If you listen to the way mobile payments executives talk about cash, the only thing as certain as its death is their reluctance to be the ones accountable for putting that event on any kind of timetable.
"It's still decades and decades and decades. It's going to take our lifetime and our kids' lifetime before you start to see this work itself out," said Michael Vaughan, chief operating officer at millennial-friendly Venmo — which is owned by PayPal — when he spoke at a Wharton conference earlier this year.
Danny Meyer is standing behind his belief in cashless restaurants, even though one of the most prominent restaurant chains he founded, Shake Shack, stumbled out of the starting gate when it tried to put that theory into practice as an experiment in a few of its burger joints.
With the rapid disruptions caused by successful Silicon Valley-based mobile payment companies like PayPal and Square, and technology giants Google and Apple making greater efforts to handle purchase transactions through smartphones, it is easy to expect the dollar's obit to appear any day now. But even Amazon, with an increasing hold over consumer spending in an e-commerce environment, and internet transactions growing at an annual rate above 15 percent, it represents a sector with less than 10 percent of all retail transactions. And data from the Federal Reserve Bank of St. Louis shows that U.S. currency in circulation, over $1.6 trillion currently, continues to go in only one direction: up.
Cash in circulation has growth at a 5 percent rate for the past 20-plus years, with the number of notes in circulation doubling to 40 billion between 1996 and 2016. That annual growth rate has ticked up a little higher recently and matches the growth of euro notes in circulation — roughly 6 percent growth, according to the European Central Bank. Cash remains the most frequent method of payment in the United States, representing roughly 31 percent of consumer transactions, more than electronic, credit, debit or checks.
Cash usage is consistent across most U.S. household income levels and increases significant at lower incomes — 30 percent of U.S. households are unbanked or underbanked. In international markets, demand for dollars — specifically $50 and $100 denominations — remains high, according to the Fed.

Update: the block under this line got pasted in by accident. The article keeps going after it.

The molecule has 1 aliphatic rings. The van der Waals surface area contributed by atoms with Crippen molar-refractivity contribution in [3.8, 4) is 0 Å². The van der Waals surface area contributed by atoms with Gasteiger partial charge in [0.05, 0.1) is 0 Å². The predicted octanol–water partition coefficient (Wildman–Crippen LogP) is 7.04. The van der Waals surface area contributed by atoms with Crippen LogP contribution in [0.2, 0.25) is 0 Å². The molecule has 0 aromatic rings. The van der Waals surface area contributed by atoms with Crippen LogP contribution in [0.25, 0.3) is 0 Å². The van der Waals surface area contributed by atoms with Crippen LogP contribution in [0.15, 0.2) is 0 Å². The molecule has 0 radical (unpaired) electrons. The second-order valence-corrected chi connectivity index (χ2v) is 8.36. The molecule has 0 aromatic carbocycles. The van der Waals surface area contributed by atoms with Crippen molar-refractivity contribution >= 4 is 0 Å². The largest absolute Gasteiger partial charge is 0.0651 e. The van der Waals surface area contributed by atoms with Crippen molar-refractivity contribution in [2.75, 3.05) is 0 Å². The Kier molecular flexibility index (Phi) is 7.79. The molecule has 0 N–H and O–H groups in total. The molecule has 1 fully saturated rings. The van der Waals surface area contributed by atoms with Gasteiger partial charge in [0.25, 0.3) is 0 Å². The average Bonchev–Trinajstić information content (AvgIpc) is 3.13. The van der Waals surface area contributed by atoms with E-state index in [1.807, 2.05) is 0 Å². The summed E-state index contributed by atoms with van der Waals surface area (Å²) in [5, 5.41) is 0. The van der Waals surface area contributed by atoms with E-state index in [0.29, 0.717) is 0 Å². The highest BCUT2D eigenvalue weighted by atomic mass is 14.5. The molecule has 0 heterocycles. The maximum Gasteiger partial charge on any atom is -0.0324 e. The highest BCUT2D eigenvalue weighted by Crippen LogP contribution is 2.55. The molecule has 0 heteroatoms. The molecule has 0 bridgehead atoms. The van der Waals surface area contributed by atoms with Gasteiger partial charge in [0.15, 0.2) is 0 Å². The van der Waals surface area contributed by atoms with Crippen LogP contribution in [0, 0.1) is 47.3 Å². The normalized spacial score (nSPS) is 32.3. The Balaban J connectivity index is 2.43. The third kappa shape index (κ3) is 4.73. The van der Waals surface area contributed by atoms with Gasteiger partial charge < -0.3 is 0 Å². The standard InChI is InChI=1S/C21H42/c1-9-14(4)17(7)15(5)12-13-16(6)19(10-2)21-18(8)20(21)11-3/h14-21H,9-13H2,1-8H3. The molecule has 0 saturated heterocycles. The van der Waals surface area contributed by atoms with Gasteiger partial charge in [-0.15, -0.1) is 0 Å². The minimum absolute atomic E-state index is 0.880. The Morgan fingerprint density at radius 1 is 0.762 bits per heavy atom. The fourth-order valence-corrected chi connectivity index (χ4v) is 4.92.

For all the experimenting with cashless kiosks, some institutional investors have put an alternate theory to work: There is still a lot of money to be made in cash.
Closely watched activist hedge fund Starboard Value took a big stake in cash management company Brink's a few years ago, seeing lots of money being left on the table by a bloated company unmotivated to make the most of its opportunity. Starboard has trimmed back on its position since a new management team was put in place under turnaround executive Doug Pertz, and growth metrics — and stock performance — improved. Brink's stock is now the third-smallest holding among publicly traded stocks reported in Starboard's portfolio, at roughly $47 million, according to an SEC filing from May and based on the current share price.
SouthernSun Asset Management, an affiliate of asset management conglomerate Affiliated Managers Group, remains a big investor in Brink's. One factor that sparked its portfolio management team's interest in cash as a stock story: all of the headlines about its impending death.
"The world has seemed locked into always discounting these businesses as if there is no way for them to adapt," said Michael Cook, SouthernSun CEO and chief investment officer. And that led him to a related question: Were businesses like Brink's potentially undervalued? Its closest competitors include overseas company Loomis and Prosegur.
"For them it is not where retail is going to be 20 years from now, but retail is not dead and the retail market is under-penetrated from a cash management standpoint," the fund manager said. "Amazon is an increasing part of my life, but money disappears at Walgreens each day."